United States v. Loughrey
172 U.S. 206 (1898)

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U.S. Supreme Court

United States v. Loughrey, 172 U.S. 206 (1898)

United States v. Loughrey

No. 22

Argued and submitted April 21, 1898

Decided December 12, 1898

172 U.S. 206

Syllabus

Under the Act of June 3, 1856, c. 44, 11 Stat. 21, the State of Michigan took the fee of the lands thereby granted, to be thereafter identified, subject to a condition subsequent that if the railroad, to aid in whose construction they were granted, should not be completed within ten years, the lands unsold should revert to the United States; but, until proceedings were taken by Congress to effect such reversion, the legal title to the lands and the ownership of the timber growing upon them remained in the state, and the United States could not maintain an action of trespass against a person unlawfully entering thereon, and cutting and removing timber from the land so granted, and timber so cut and separated from the soil was not the property of the United States, and did not become such after acquisition of the lands by reversion, and the United States could not avail themselves of the rule that in an action of trover, a mere trespasser cannot defeat the plaintiff's right to possession by showing a superior title in a third person, without showing himself in priority with, or connecting himself with such third person.

This was an action originally begun by the United States in the Circuit Court for the Eastern District of Wisconsin to recover the value of timber cut from the N. 1/2 of the N.W. 1/4 of the N.E. 1/4 of § 13, township 44 N., of range 35 W., in the State of Michigan. The complaint charged the cutting of the timber by one Joseph E. Sauve, and that he removed from the lands 80,000 feet of timber so cut, and left the balance

Page 172 U. S. 207

skidded upon the lands. The defendants were charged as purchasers from Sauve. The amount of timber cut by Sauve was alleged to have been 600,000 feet, and the time of the cutting in the winter of 1887-88, and prior to the first day of March, 1888.

The case was tried by the court without a jury, upon facts stipulated as follows:

"First. The defendants, prior to the first day of March, 1888, cut and removed from the north half (1/2) of the northwest quarter (N.W. 1/4), and the northwest quarter (N.W. 1/4) of the northeast quarter (N.E. 1/4), and the southeast quarter (S.E. 1/4) of the northeast quarter (N.E. 1/4), of section thirteen (13), in township forty-four (44) north, of range thirty-five (35) west, in the State of Michigan, four hundred thousand (400,000) feet of pine timber, and converted the same to their own use."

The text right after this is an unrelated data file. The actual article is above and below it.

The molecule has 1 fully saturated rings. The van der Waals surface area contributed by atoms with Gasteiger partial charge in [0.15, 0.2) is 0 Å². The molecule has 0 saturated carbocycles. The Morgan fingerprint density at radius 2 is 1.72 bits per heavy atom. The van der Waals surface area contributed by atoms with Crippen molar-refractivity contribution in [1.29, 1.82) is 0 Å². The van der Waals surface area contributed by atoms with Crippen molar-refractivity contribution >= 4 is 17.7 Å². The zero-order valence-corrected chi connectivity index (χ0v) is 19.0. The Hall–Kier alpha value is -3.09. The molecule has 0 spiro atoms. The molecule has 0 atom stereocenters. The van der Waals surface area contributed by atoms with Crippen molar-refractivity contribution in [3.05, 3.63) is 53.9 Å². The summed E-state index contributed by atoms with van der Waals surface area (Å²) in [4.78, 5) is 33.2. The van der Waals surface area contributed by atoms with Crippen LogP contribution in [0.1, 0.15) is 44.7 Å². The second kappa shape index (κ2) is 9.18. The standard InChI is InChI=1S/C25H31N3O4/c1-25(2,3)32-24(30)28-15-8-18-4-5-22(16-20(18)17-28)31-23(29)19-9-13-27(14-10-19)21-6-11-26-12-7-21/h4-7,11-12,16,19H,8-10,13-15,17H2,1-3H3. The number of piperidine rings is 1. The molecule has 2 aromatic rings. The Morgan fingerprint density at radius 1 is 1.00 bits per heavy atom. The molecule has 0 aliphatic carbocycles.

"Second. That such cutting and taking of said timber by the defendants from said land was not a willful trespass."

"Third. That none of the lands in question were ever owned or held be any party as a homestead."

"Fourth. That the value of said timber shall be fixed as follows: that the value of the same upon the land or stumpage at $2.50 per thousand, board measure; that the value of the same when cut and upon the land, $3.00 per thousand, board measure; that the value of the same when placed in the river was $5.00 per thousand, board measure; that the value of the same when manufactured was $7.00 per thousand, board measure."

"Fifth. That the lands above described were a part of the grant of lands made to the State of Michigan by an Act of the Congress of the United States approved June 3, 1856, being chapter 44 of volume 11 of the United States Statutes at Large, and that said lands were accepted by the State of Michigan by an act of its legislature approved February 14, 1857, being Public Act No. 126 of the Laws of Michigan for that year, and were a part of the lands of said grant within the 'six-mile limit,' so called, outside of the 'common limits,' so called, certified and approved to said state by the Secretary of the Interior to aid in the construction of the railroad mentioned

Page 172 U. S. 208

in said Act No. 126 of the Laws of Michigan of 1857, to run from Ontonagon to the Wisconsin state line, therein denominated the 'Ontonagon and State Line Railroad Company.'"

The finding of facts by the court was in accordance with the foregoing stipulation, with the additional finding that said railroad was never built, and said grant of lands was never earned by the construction of any railroad.

And, as conclusions of law, the court found:

"First. That the cause of action sued on in this case did not at the time of the commencement of this action, and does not now, belong to the United States of America."

"Second. That the defendants are entitled to judgment herein for the dismissal of the complaint upon its merits."

No exceptions were taken to the findings of fact, and no further requests to find were made. Exceptions were only taken to the conclusions of law found by the court, and for its failure to find other and contrary conclusions.

Upon writ of error sued out from the circuit court of appeals, the judgment of the circuit court dismissing this complaint was affirmed. 71 F. 921.

Whereupon the United States sued out a writ of error from this Court.

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